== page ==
Abstract Background: The patient experience of atrial fibrillation (AF) involves several daily self-care behaviors and ongoing confidence to manage their condition. Currently, no standardized self-report measure of AF patient confidence exists. The purpose of this study is to establish the reliability and validity of a newly developed confidence in AF management measure. Methods: This study provides preliminary analysis of the Confidence in Atrial FibriLlation Management (CALM) scale, which was rationally developed to measure patient confidence related to self-management of AF. The scale was provided to a sample of AF patients N=120, (59% male) electronically through a patient education platform. Principle components analysis (PCA) and Cronbach’s alpha were employed to provide preliminary assessment of the validity and reliability of the measure. Results: PCA identified a four-factor solution. Internal consistency of the CALM was considered excellent with Cronbach’s α = .910. Additional PCA confirmed the value of a single factor solution to produce a total confidence score for improved utility and ease of clinical interpretation. Conclusions: Initial assessment of a novel scale measuring patient confidence in managing AF provided promising reliability and validity. Patient confidence in self-management of AF may prove useful as a key marker and endpoint of the patient experience beyond QOL.
Introduction: The implantable cardioverter defibrillator (ICD) reduces mortality in patients at risk for potentially life-threatening arrhythmias. Access and distribution of ICDs in rural or economically disadvantaged populations is suspected to be low. This study examined Out of Hospital Premature Natural Death data (OHPND) and electronic medical record (EMR) data to identify rates of non-implantation of ICDs in a sample of decedents in eastern North Carolina. Methods and Results: Death certificate information on 1,316 decedents were matched with EMR data (N = 967, 73.4%). Chart review identified 70 (7.2%) potential ICD candidates with a left ventricular ejection fraction (LVEF) ≤35%. Of the 70 identified patients, 5 (7.1%) did not meet criteria because LVEF subsequently improved. Of the remaining 65 patients, 32 (49.2%) already received an ICD or a wearable cardioverter-defibrillator (WCD), and 33 patients (50.7%) met ICD implantation criteria but had not received one. The reasons identified for non-implantation of ICDs included: limited life expectancy secondary to comorbidities, principally chronic kidney disease (CKD) (N=11, 17%), lack of physician adherence to guidelines (N=9, 14%), lost to follow-up (N=7, 11%), patient refusal (N=5, 8%), and patients yet to commence guideline-directed medical therapy (N=1, 2%). Among our cohort of 967 individuals who died unexpectedly at home, 9 (0.9%) patients may have avoided unexpected death with an ICD/WCD. Conclusion: This study using decedent data shows low rates of ICD-underutilization in a rural population, but also emphasizes the role that advanced comorbidities such as CKD play in ICD-underutilization.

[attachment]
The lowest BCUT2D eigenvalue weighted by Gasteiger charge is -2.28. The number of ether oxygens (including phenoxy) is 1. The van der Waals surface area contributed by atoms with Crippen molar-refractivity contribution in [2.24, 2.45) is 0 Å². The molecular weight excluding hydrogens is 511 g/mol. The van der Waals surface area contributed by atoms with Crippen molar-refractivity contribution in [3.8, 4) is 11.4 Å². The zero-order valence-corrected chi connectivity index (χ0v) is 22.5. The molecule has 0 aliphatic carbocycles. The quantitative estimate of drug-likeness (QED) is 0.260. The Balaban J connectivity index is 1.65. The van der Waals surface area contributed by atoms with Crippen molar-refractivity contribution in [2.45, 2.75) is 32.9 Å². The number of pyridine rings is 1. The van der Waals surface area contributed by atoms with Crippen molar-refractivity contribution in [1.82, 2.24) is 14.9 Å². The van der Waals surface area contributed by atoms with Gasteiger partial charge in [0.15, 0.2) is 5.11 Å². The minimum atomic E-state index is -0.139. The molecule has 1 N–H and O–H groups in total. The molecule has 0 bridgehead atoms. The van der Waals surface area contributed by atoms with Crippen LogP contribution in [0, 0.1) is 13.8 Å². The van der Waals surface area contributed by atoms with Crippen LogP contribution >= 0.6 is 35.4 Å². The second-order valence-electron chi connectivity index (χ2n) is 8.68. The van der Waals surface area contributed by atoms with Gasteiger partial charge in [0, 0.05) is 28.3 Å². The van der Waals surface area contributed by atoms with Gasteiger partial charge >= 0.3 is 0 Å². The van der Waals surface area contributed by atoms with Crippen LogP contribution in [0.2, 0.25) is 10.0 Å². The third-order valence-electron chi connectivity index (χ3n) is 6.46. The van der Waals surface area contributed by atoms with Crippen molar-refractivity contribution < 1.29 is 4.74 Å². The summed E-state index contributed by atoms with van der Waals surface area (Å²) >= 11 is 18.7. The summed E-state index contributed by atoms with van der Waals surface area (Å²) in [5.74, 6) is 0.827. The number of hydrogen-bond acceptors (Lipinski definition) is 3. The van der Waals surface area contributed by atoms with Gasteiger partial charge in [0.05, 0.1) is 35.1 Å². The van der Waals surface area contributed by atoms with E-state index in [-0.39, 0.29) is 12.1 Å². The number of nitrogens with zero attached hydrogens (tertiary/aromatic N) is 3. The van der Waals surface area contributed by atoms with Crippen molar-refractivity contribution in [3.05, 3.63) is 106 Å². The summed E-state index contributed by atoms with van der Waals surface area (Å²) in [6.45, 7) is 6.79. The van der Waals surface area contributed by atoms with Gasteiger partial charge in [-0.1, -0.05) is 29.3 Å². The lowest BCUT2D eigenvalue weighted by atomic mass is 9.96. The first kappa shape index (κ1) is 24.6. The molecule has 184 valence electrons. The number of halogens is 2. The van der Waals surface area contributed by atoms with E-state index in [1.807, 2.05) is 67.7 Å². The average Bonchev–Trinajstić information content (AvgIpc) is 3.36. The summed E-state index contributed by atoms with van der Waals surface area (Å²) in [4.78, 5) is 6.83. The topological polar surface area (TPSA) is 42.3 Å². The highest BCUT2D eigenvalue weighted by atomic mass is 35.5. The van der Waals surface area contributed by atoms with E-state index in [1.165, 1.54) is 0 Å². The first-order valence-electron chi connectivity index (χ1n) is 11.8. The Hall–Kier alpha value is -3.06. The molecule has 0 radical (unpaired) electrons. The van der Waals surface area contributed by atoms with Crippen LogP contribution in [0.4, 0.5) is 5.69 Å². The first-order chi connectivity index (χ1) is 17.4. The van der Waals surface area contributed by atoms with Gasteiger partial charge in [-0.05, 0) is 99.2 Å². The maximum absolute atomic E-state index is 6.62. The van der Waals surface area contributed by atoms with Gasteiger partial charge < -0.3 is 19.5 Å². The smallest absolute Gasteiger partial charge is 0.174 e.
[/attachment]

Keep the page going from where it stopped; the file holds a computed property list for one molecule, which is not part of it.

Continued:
EDITORIAL: Modern Atrial Fibrillation Care: Becoming a Pro at Using PROsSamuel F. Sears, PhD,1,2 Scarlett Anthony, BA,1 & Aditi Naniwadekar, MD21 Department of Psychology, East Carolina University, Greenville, NC2 Department of Cardiovascular Sciences, Brody School of Medicine, East Carolina University, Greenville, NC